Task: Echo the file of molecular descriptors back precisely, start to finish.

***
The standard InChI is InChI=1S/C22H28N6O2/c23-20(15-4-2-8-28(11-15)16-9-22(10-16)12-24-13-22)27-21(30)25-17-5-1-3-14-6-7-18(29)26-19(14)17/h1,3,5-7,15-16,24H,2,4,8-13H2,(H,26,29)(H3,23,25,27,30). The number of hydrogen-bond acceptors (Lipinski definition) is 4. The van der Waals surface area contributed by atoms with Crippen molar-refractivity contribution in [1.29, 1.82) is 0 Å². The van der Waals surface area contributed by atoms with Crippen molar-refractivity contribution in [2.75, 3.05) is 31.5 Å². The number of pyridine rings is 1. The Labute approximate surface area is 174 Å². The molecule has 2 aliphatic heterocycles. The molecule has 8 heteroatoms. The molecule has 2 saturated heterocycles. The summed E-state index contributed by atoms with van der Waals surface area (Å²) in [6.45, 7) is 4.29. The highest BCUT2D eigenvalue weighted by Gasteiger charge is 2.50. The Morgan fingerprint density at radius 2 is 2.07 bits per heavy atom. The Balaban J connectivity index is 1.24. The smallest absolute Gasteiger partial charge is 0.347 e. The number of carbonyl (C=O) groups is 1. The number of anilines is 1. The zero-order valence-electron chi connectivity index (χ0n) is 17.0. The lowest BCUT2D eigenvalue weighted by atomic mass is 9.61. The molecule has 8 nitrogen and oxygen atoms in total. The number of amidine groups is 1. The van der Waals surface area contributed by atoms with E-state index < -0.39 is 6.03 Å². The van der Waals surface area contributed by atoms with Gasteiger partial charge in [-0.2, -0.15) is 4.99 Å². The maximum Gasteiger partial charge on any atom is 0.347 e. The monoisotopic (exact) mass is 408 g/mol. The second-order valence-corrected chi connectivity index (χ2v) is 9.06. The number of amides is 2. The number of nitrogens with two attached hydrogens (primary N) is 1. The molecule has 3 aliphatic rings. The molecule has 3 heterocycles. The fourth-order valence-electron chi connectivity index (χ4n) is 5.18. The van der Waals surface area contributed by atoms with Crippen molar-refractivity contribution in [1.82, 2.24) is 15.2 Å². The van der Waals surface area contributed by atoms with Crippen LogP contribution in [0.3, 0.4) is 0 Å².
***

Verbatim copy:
The standard InChI is InChI=1S/C22H28N6O2/c23-20(15-4-2-8-28(11-15)16-9-22(10-16)12-24-13-22)27-21(30)25-17-5-1-3-14-6-7-18(29)26-19(14)17/h1,3,5-7,15-16,24H,2,4,8-13H2,(H,26,29)(H3,23,25,27,30). The number of hydrogen-bond acceptors (Lipinski definition) is 4. The van der Waals surface area contributed by atoms with Crippen molar-refractivity contribution in [1.29, 1.82) is 0 Å². The van der Waals surface area contributed by atoms with Crippen molar-refractivity contribution in [2.75, 3.05) is 31.5 Å². The number of pyridine rings is 1. The Labute approximate surface area is 174 Å². The molecule has 2 aliphatic heterocycles. The molecule has 8 heteroatoms. The molecule has 2 saturated heterocycles. The summed E-state index contributed by atoms with van der Waals surface area (Å²) in [6.45, 7) is 4.29. The highest BCUT2D eigenvalue weighted by Gasteiger charge is 2.50. The Morgan fingerprint density at radius 2 is 2.07 bits per heavy atom. The Balaban J connectivity index is 1.24. The smallest absolute Gasteiger partial charge is 0.347 e. The number of carbonyl (C=O) groups is 1. The number of anilines is 1. The zero-order valence-electron chi connectivity index (χ0n) is 17.0. The lowest BCUT2D eigenvalue weighted by atomic mass is 9.61. The molecule has 8 nitrogen and oxygen atoms in total. The number of amidine groups is 1. The van der Waals surface area contributed by atoms with E-state index < -0.39 is 6.03 Å². The van der Waals surface area contributed by atoms with Gasteiger partial charge in [-0.2, -0.15) is 4.99 Å². The maximum Gasteiger partial charge on any atom is 0.347 e. The monoisotopic (exact) mass is 408 g/mol. The second-order valence-corrected chi connectivity index (χ2v) is 9.06. The number of amides is 2. The number of nitrogens with two attached hydrogens (primary N) is 1. The molecule has 3 aliphatic rings. The molecule has 3 heterocycles. The fourth-order valence-electron chi connectivity index (χ4n) is 5.18. The van der Waals surface area contributed by atoms with Crippen molar-refractivity contribution in [1.82, 2.24) is 15.2 Å². The van der Waals surface area contributed by atoms with Crippen LogP contribution in [0.3, 0.4) is 0 Å².